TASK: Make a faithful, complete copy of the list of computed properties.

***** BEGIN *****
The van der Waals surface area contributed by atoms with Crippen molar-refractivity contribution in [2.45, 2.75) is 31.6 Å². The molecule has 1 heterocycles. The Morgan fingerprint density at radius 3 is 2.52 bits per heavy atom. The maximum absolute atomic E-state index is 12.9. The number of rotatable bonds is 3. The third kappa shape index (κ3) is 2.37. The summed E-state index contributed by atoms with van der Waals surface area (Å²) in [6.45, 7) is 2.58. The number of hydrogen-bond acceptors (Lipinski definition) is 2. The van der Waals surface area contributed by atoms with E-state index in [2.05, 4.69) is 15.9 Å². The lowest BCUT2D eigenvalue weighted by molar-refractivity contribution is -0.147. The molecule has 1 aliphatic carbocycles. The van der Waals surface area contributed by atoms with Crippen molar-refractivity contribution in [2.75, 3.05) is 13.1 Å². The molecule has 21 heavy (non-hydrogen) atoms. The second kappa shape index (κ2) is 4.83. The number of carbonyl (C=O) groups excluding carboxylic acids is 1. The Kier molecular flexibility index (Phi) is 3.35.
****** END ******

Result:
The van der Waals surface area contributed by atoms with Crippen molar-refractivity contribution in [2.45, 2.75) is 31.6 Å². The molecule has 1 heterocycles. The Morgan fingerprint density at radius 3 is 2.52 bits per heavy atom. The maximum absolute atomic E-state index is 12.9. The number of rotatable bonds is 3. The third kappa shape index (κ3) is 2.37. The summed E-state index contributed by atoms with van der Waals surface area (Å²) in [6.45, 7) is 2.58. The number of hydrogen-bond acceptors (Lipinski definition) is 2. The van der Waals surface area contributed by atoms with E-state index in [2.05, 4.69) is 15.9 Å². The lowest BCUT2D eigenvalue weighted by molar-refractivity contribution is -0.147. The molecule has 1 aliphatic carbocycles. The van der Waals surface area contributed by atoms with Crippen molar-refractivity contribution in [2.75, 3.05) is 13.1 Å². The molecule has 21 heavy (non-hydrogen) atoms. The second kappa shape index (κ2) is 4.83. The number of carbonyl (C=O) groups excluding carboxylic acids is 1. The Kier molecular flexibility index (Phi) is 3.35.